Ann Friedman at The Cut: “Earlier this month, after major news outlets published detailed allegations of abuse and harassment by Harvey Weinstein, an anonymous woman created a public Google spreadsheet titled Shitty Media Men. It was a space for other anonymous women to name men in media who had exhibited bad behavior ranging from sleazy DMs to rape. There were just a few rules: “Please never name an accuser,” it said at the top. “Please never share this spreadsheet with a man.” The document was live for less than 48 hours, in which time it was shared with dozens of women — and almost certainly a few men.
The goal of the document was not public accountability, according to its creator. It was to privately warn other women, especially those who are not well connected in the industry, about which men in their profession to avoid. This is information women have always shared among themselves, at after-work drinks and in surreptitious chat messages, but the Google Doc sought to collect it in a way that transcended any one woman’s immediate social network. And because the goal was to occupy a kind of middle ground — not public, not quite private either — with little oversight, it made perfect sense that the information appeared as a Google Doc.
Especially in the year since the election, the shared Google Doc has become a familiar way station on the road to collective political action. Shared documents are ideal for collecting resources in one place quickly and easily, without gatekeepers, because they’re free and easy to use. They have been used to crowdsource tweets and hashtags for pushing back against Trump’s first State of the Union address, to spread information on local town-hall events with members of Congress, and to collect vital donation and evacuee info for people affected by the fires in Northern California. A shared Google Doc allows collaborators to work together across time zones and is easy to update as circumstances change.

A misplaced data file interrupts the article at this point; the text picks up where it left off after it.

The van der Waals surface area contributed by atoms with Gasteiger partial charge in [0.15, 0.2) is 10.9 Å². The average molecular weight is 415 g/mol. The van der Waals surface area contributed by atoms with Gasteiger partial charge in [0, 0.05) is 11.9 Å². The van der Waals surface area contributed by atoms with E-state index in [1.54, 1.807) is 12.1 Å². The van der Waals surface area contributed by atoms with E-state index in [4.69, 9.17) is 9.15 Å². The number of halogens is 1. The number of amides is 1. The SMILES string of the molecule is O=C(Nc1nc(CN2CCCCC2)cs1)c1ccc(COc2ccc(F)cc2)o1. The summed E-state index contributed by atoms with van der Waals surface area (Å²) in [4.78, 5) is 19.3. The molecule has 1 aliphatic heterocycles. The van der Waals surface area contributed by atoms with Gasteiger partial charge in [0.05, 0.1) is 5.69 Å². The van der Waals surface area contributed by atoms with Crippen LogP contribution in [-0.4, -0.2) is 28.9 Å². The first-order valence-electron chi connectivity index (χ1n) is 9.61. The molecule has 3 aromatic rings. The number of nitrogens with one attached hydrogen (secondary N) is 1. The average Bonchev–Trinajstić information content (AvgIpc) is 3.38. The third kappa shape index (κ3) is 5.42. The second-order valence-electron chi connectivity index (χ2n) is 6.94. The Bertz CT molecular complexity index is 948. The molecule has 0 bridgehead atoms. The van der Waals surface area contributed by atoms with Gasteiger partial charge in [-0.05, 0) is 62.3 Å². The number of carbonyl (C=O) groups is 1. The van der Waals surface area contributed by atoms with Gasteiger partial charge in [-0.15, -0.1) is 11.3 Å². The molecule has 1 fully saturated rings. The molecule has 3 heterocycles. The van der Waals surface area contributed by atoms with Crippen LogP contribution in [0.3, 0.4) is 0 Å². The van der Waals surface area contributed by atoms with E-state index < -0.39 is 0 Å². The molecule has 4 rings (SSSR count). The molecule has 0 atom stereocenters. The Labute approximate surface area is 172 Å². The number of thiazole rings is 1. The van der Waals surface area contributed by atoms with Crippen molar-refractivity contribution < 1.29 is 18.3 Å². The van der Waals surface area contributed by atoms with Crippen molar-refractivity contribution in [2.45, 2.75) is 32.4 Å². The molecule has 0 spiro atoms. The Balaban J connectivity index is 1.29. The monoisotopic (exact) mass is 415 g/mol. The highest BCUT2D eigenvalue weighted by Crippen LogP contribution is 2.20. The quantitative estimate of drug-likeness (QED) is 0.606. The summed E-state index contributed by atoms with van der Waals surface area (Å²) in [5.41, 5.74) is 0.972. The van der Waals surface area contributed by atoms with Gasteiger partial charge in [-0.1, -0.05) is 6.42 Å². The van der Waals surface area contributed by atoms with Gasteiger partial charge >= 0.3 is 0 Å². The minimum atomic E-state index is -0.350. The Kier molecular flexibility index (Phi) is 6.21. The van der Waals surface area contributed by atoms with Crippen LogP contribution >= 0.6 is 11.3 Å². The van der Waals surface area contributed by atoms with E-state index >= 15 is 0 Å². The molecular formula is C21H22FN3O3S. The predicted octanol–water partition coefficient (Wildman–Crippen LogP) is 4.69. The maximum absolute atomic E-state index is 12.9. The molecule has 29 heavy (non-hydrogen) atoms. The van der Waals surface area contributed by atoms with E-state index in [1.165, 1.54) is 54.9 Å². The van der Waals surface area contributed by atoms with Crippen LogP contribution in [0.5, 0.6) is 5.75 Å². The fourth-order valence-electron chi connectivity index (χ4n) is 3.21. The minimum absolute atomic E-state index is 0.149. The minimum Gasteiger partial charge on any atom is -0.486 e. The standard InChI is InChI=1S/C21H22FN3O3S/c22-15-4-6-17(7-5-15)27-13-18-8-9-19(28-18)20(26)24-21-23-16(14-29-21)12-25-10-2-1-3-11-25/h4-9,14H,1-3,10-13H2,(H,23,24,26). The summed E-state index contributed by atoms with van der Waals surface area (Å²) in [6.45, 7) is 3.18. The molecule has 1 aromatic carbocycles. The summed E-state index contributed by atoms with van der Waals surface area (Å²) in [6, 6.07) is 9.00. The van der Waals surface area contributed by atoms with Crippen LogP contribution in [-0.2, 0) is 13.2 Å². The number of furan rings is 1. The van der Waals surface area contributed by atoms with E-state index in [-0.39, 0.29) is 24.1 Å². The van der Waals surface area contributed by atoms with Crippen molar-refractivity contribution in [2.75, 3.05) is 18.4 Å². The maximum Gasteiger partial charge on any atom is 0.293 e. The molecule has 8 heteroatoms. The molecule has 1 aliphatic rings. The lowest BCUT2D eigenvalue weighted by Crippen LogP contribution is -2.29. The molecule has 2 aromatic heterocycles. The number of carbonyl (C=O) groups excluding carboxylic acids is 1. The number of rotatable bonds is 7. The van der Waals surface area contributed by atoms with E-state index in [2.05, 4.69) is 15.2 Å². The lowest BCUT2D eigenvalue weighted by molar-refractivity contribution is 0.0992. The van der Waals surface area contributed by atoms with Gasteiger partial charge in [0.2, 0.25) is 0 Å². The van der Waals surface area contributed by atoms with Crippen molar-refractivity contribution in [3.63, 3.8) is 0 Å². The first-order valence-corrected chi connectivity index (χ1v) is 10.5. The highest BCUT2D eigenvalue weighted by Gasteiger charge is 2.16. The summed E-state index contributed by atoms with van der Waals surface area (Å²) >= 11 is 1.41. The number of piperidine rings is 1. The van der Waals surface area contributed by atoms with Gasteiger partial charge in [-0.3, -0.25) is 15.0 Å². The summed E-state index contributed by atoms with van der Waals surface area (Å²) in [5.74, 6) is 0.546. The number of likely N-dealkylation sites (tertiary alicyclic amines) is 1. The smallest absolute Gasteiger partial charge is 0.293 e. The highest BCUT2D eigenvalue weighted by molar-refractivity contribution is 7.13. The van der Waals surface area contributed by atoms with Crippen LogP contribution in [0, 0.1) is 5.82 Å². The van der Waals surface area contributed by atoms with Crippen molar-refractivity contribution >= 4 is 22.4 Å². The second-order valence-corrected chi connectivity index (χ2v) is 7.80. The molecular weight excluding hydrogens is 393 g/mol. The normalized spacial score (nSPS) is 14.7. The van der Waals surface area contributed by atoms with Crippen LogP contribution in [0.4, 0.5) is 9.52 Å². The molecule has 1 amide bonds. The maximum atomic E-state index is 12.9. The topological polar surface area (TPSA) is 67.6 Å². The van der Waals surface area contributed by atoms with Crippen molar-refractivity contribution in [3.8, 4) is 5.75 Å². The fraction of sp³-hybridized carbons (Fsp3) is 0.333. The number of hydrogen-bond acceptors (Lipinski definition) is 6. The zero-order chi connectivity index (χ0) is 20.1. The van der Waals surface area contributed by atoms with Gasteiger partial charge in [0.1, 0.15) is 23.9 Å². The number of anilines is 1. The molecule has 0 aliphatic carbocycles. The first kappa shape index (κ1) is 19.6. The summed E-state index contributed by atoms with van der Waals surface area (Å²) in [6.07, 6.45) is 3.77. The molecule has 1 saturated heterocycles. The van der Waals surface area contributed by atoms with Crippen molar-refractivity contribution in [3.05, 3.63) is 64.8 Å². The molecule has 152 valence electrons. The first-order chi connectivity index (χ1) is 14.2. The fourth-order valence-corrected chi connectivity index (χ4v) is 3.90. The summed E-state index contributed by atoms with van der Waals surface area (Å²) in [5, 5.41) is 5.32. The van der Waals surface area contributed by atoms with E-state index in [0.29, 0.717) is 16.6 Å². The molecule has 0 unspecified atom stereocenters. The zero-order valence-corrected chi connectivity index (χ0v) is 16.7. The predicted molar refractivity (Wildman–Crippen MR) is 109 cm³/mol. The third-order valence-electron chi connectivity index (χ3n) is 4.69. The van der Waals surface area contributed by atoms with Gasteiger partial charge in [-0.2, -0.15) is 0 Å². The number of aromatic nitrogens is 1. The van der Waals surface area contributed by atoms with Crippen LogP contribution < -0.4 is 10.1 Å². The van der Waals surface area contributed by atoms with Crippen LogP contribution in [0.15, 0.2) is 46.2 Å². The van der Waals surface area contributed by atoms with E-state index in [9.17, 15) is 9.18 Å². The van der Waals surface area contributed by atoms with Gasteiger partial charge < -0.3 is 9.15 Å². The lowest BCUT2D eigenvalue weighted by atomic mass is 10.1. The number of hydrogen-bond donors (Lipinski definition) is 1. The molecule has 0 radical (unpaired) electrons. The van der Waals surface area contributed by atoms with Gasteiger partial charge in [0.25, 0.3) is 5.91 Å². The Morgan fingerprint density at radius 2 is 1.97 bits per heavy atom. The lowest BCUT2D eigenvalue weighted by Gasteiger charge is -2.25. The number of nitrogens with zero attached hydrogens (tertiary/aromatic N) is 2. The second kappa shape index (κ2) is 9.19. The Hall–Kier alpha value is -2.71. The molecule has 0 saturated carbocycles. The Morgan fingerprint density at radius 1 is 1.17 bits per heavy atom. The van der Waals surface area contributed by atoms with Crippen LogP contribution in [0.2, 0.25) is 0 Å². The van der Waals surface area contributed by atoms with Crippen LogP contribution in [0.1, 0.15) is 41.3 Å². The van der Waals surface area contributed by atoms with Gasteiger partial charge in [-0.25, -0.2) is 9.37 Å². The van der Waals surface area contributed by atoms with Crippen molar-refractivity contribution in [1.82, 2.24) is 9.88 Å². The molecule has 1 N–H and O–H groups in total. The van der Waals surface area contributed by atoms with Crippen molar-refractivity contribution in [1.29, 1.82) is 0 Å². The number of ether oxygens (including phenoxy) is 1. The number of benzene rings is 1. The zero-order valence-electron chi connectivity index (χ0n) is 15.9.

But perhaps most notably, a Google Doc can be technically public while functionally quite private, allowing members of a like-minded community to reach beyond their immediate friends and collaborators while avoiding the abuse and trolling that comes with publishing on other platforms….(More)”.